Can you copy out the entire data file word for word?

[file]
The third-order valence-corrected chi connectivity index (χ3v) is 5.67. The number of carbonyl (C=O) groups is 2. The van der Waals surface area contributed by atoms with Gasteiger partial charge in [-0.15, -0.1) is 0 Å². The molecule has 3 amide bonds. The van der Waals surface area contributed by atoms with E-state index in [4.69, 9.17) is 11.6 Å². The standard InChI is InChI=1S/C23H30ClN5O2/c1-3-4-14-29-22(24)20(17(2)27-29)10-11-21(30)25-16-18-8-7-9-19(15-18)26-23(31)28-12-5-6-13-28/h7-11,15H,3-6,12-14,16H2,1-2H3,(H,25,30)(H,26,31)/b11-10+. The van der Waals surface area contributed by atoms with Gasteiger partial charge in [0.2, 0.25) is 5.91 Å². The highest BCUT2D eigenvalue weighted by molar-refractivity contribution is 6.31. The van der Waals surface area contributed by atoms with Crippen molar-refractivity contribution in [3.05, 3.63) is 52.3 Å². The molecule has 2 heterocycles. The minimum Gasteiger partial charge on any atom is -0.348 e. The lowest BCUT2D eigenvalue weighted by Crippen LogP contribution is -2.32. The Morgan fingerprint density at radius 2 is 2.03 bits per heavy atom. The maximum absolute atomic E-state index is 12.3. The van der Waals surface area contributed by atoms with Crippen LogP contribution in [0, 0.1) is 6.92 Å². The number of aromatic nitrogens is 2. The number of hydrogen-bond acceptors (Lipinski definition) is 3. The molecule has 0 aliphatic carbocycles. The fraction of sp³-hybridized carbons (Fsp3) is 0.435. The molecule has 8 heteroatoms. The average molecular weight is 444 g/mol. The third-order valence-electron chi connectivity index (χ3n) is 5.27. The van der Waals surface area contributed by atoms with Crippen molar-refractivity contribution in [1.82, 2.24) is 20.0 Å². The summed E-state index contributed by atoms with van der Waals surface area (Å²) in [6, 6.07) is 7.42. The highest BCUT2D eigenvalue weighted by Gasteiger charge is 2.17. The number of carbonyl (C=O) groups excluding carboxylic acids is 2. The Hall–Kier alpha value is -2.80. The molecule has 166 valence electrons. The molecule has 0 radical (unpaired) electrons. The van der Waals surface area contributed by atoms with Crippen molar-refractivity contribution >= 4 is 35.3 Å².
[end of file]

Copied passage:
The third-order valence-corrected chi connectivity index (χ3v) is 5.67. The number of carbonyl (C=O) groups is 2. The van der Waals surface area contributed by atoms with Gasteiger partial charge in [-0.15, -0.1) is 0 Å². The molecule has 3 amide bonds. The van der Waals surface area contributed by atoms with E-state index in [4.69, 9.17) is 11.6 Å². The standard InChI is InChI=1S/C23H30ClN5O2/c1-3-4-14-29-22(24)20(17(2)27-29)10-11-21(30)25-16-18-8-7-9-19(15-18)26-23(31)28-12-5-6-13-28/h7-11,15H,3-6,12-14,16H2,1-2H3,(H,25,30)(H,26,31)/b11-10+. The van der Waals surface area contributed by atoms with Gasteiger partial charge in [0.2, 0.25) is 5.91 Å². The highest BCUT2D eigenvalue weighted by molar-refractivity contribution is 6.31. The van der Waals surface area contributed by atoms with Crippen molar-refractivity contribution in [3.05, 3.63) is 52.3 Å². The molecule has 2 heterocycles. The minimum Gasteiger partial charge on any atom is -0.348 e. The lowest BCUT2D eigenvalue weighted by Crippen LogP contribution is -2.32. The Morgan fingerprint density at radius 2 is 2.03 bits per heavy atom. The maximum absolute atomic E-state index is 12.3. The van der Waals surface area contributed by atoms with Crippen LogP contribution in [0, 0.1) is 6.92 Å². The number of aromatic nitrogens is 2. The number of hydrogen-bond acceptors (Lipinski definition) is 3. The molecule has 0 aliphatic carbocycles. The fraction of sp³-hybridized carbons (Fsp3) is 0.435. The molecule has 8 heteroatoms. The average molecular weight is 444 g/mol. The third-order valence-electron chi connectivity index (χ3n) is 5.27. The van der Waals surface area contributed by atoms with Crippen molar-refractivity contribution in [1.82, 2.24) is 20.0 Å². The summed E-state index contributed by atoms with van der Waals surface area (Å²) in [6, 6.07) is 7.42. The highest BCUT2D eigenvalue weighted by Gasteiger charge is 2.17. The number of carbonyl (C=O) groups excluding carboxylic acids is 2. The Hall–Kier alpha value is -2.80. The molecule has 166 valence electrons. The molecule has 0 radical (unpaired) electrons. The van der Waals surface area contributed by atoms with Crippen molar-refractivity contribution >= 4 is 35.3 Å².